When I suggested this, Joe said, “He burned down our property, Hanna. Do you realize how easily that fire could have spread to our house? If I’d had my way, we would have pressed charges. What possible reason would I have to recommend him for a job?” I quit trying to persuade him, because he was right.
The jury didn’t buy the notion of Emmett as a possible culprit, probably because the defense also suggested that Joe might have been targeted by someone associated with Marc Sedgwick, the former superintendent of schools over in Shelby Falls, whom Joe had helped expose for embezzlement and whose case was scheduled to go to trial a few months after Joe got killed. The defense had no evidence of this, and everyone could tell it was just a Hail Mary pass attempting to put doubt in the minds of the jurors. According to Gail Nazarian, Rud Petty’s legal team “royally fucked up” by floating both scenarios as possible motives for Joe’s murder. She said, “Emmett Furth probably tipped the scales. Without him, we might have ended up with a hung jury.”
Though I knew it was silly, I almost felt I owed Emmett a favor for contributing in this dubious way to the fact that there had been a conviction in my husband’s death. So when Pam told me now that her son couldn’t help it, I only waved at her, and gave her a nod excusing Emmett again, as she turned away from her trash cans and I followed Abby back to our door. I’d fed her but not myself yet, so I settled down in front of the TV to eat a dinner I hadn’t had the patience to heat properly in the microwave.
I wasn’t nearly as particular about what I ate, after Joe died, as I was when he was alive. After certain things have happened to you, you start to feel as if it doesn’t make any difference. No matter how much you want to believe what they tell you, you realize you can’t really keep yourself safe.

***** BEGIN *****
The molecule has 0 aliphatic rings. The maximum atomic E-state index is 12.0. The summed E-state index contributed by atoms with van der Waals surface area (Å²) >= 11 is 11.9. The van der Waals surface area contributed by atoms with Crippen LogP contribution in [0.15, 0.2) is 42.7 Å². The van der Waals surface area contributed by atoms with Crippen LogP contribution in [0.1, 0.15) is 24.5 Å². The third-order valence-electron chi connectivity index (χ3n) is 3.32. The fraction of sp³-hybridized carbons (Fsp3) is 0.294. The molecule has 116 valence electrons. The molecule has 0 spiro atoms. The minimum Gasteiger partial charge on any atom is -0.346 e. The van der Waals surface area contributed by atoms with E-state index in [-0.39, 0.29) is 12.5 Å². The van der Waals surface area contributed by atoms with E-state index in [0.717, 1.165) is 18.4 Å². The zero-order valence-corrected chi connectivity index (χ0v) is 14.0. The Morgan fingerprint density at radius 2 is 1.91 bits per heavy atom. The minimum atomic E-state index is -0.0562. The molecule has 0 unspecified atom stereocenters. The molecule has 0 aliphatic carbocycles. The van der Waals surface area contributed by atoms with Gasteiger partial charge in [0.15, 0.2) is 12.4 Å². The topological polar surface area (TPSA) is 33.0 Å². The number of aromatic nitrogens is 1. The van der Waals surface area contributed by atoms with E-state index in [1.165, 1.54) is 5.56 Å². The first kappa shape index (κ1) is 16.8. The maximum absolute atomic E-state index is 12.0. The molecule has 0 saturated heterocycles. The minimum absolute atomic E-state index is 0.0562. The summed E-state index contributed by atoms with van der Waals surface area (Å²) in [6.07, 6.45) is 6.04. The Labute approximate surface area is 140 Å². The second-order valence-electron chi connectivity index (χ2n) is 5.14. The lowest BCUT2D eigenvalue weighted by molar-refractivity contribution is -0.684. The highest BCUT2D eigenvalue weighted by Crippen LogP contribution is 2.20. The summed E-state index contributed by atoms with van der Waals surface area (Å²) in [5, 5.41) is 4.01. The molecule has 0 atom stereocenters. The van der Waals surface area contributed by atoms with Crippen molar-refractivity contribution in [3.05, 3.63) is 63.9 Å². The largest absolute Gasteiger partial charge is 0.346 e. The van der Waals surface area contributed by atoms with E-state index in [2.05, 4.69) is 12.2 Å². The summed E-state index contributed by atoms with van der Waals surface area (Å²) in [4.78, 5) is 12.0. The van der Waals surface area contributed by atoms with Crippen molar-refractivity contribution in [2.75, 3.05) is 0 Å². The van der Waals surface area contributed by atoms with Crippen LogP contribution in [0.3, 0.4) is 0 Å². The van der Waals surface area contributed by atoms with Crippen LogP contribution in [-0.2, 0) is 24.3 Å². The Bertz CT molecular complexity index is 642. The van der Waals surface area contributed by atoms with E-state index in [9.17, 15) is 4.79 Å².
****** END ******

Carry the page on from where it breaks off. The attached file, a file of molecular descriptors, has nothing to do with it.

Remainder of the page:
The news was about to come on—pirates, suicide bombs, drunk drivers, and stocks going down the drain. Before I could hit the Mute button, I heard the teaser to the top local story: “New trial on tap for so-called Croquet Killer.” Even though I warned myself not to, I found myself peering at the screen, squinting to distort the image a little, when Rud Petty’s photograph came on.
How was it possible that after all he’d done to destroy me and my family, my instinct at seeing his picture was to think That’s a good-looking man?
And could I really blame my daughter, who was so much younger than I, who considered herself ugly and who’d had no romantic experience before him, for wanting to believe that he was in love with her?
After finishing the tepid mess its package called a stroganoff, I picked up the phone to listen to my messages, already knowing, because of what Thornburgh had told me, that at least one of them would be from Gail Nazarian. And there it was, along with requests from still more reporters. I ignored those, and was jotting myself a note to call the prosecutor back (maybe the following week, after I’d figured out how to say, once again, that I couldn’t help her), when I heard a rap at the back door and saw her standing there, peering at me through the pane. It was too late to hide and pretend I wasn’t home. I had no choice but to go over and let her in.
“Ow, shit!” she said, reacting as the door I held open gave off a static spark. She shook her hand a little and added, “I know you don’t want to see me.” In her other arm she clutched a leather briefcase to her side so tightly it might have been a tourniquet preventing her from bleeding all over my floor. “I came by because I thought you might hang up on me if I just called.” She tried to say it in a joking way, but humor was not one of her strengths.
I resisted the temptation to tell her she was right. Once she’d failed in her effort to persuade the grand jury to indict Dawn in the attack against Joe and me, I tried to warm up to her because she was working to send Rud Petty away. But I couldn’t, mainly because I knew Gail believed Dawn was guilty. She did everything she could to get her bound over for trial, but there wasn’t any physical evidence against Dawn, and she had an alibi.